Potential K% Decliners

After discovering on Monday that K% and BB% are indeed meaningful for pitchers during spring training, I looked at which starters might see a better K% than initially projected given their spring performance. Today I look at the opposite end of the coin, those who are in for a potential decline in their K% based on what they have done in the spring so far. Again, I compared their spring K% to their Steamer projected K% and looked at the largest differences on the negative end of the spectrum.

Player IP TBF K Spring K% Steamer K% Diff
Happ, J.A. 13.2 68 5 7.4% 17.9% -10.5%
Strasburg, Stephen 19.2 83 14 16.9% 26.9% -10.0%
Rodriguez, Wandy 16.0 75 7 9.3% 19.3% -10.0%
Hamels, Cole 18.0 80 10 12.5% 22.0% -9.5%
Eovaldi, Nathan 15.2 64 6 9.4% 18.2% -8.8%
Bailey, Homer 14.2 64 6 9.4% 18.0% -8.6%
Leake, Mike 11.0 53 4 7.5% 16.1% -8.5%
Bard, Daniel 18.2 85 11 12.9% 21.4% -8.5%
Collmenter, Josh 12.0 57 4 7.0% 15.4% -8.4%
Kershaw, Clayton 18.1 73 13 17.8% 26.1% -8.3%

Note: TBF is Total Batters Faced

Again, we have some very surprising and interesting names on this list. Before jumping again, just a reminder that we’re still dealing with a tiny sample size. Although the study confirmed these spring peripherals do matter, that was on an overall basis and doesn’t mean it has equal significance for every pitcher individually.

Stephen Strasburg- Not the list you want to see his name on if you are a fantasy owner. Pretty amazing to think he ranks number two on it. I have not seen any recent articles with definitive velocity readings, but I believe it is still well below what he was throwing in 2010 before his surgery. Though this might improve his control slightly, it will probably have a negative effect everywhere else. Still, that just means he is less likely to have a 10+ strikeout rate (or the ridiculous 12.2 he posted in 2010), but he can more than get by obviously throwing in the mid-90s. With a 160 innings limit though, he cannot afford to disappoint in the ratio categories since his counting stats will already be hurt.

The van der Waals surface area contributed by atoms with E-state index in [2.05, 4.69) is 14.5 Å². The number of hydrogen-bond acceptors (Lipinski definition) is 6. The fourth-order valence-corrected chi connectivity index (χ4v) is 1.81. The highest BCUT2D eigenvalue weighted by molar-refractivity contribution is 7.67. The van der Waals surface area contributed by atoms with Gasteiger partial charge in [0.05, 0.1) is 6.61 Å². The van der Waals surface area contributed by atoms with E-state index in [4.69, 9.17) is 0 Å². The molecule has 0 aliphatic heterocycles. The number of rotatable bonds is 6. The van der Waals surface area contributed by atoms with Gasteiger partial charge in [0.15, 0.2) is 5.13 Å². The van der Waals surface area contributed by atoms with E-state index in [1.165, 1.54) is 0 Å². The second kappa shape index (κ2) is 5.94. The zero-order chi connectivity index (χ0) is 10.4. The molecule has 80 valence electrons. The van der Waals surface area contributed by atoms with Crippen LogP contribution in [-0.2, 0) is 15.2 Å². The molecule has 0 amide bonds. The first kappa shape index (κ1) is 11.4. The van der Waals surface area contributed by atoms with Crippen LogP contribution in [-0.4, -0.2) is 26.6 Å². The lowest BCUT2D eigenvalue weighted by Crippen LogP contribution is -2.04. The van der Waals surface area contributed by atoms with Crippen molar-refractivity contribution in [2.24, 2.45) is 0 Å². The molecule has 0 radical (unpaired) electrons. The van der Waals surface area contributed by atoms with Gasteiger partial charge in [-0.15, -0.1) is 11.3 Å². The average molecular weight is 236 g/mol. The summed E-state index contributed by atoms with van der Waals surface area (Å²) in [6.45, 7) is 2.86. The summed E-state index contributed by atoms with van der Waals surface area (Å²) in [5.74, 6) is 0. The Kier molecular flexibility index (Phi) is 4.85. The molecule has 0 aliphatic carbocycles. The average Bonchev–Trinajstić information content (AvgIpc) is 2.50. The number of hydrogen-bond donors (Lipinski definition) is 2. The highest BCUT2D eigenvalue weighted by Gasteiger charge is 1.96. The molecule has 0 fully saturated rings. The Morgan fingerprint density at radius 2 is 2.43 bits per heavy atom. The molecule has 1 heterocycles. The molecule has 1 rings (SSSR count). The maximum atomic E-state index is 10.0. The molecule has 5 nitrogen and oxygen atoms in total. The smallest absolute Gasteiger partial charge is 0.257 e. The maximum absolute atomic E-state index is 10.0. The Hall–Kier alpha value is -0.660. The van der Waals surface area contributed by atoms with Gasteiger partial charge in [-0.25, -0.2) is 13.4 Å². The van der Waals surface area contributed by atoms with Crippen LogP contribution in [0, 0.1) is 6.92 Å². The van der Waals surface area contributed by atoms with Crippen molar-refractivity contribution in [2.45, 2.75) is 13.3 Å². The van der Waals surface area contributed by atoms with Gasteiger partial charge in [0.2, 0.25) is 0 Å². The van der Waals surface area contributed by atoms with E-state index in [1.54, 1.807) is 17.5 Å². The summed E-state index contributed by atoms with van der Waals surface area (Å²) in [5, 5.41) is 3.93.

Wandy Rodriguez- I have not found anything about any arm or velocity issues with Wandy, so do not know if there is an explanation here or if it’s a small sample size thing. He has been pretty darn consistent over the last four years. Any loss of strikeout rate is going to hurt, as his WHIP is already mediocre and his win total will likely be underwhelming given the weak Astros offense.

Cole Hamels- No news to be found either. Man this search is proving futile! On a somewhat related note, it will be interesting to see whether Hamels can maintain any part of that ground ball rate spike he experienced last year. It led to a career best SIERA and xFIP.

Homer Bailey- Not a great way to impress Dusty Baker on the quest to win the fifth starter job. Also cuts my optimism a tad, as I own him in all three of my leagues. As usual, no velocity news, though I did see a snippet that his shoulder is pain-free, which I guess is good to know.

Daniel Bard- Though I do like Chris Sale better (and drafted him in all three leagues), I also liked Bard and drafted him in the LABR mixed league. His spring means more than most given his situation, so it is disconcerting to see such a dip in K%, especially combined with his awful control. This could get him sent back to the bullpen, but it’s not like the Red Sox’ other options are very exciting. I still think the Sox would be best off by at least giving Bard a chance when the games actually count rather than going by a mere 18.2 innings of meaningless spring games to make a decision.

Clayton Kershaw- I found nothing newsworthy of note to report, so I have to assume his stuff and velocity are fine. I wish I had some unique insight and something smart to say here, but just like for Hamels above, I got nuttin’.

So it is clear that it is a lot easier to find news that would explain some of the potential K% surgers. This is why my initial thought was that dramatically higher K%s were more significant than dramatically lower ones. The data did not bear that out though, so it might be worth hesitating before going the extra buck on some of the above names.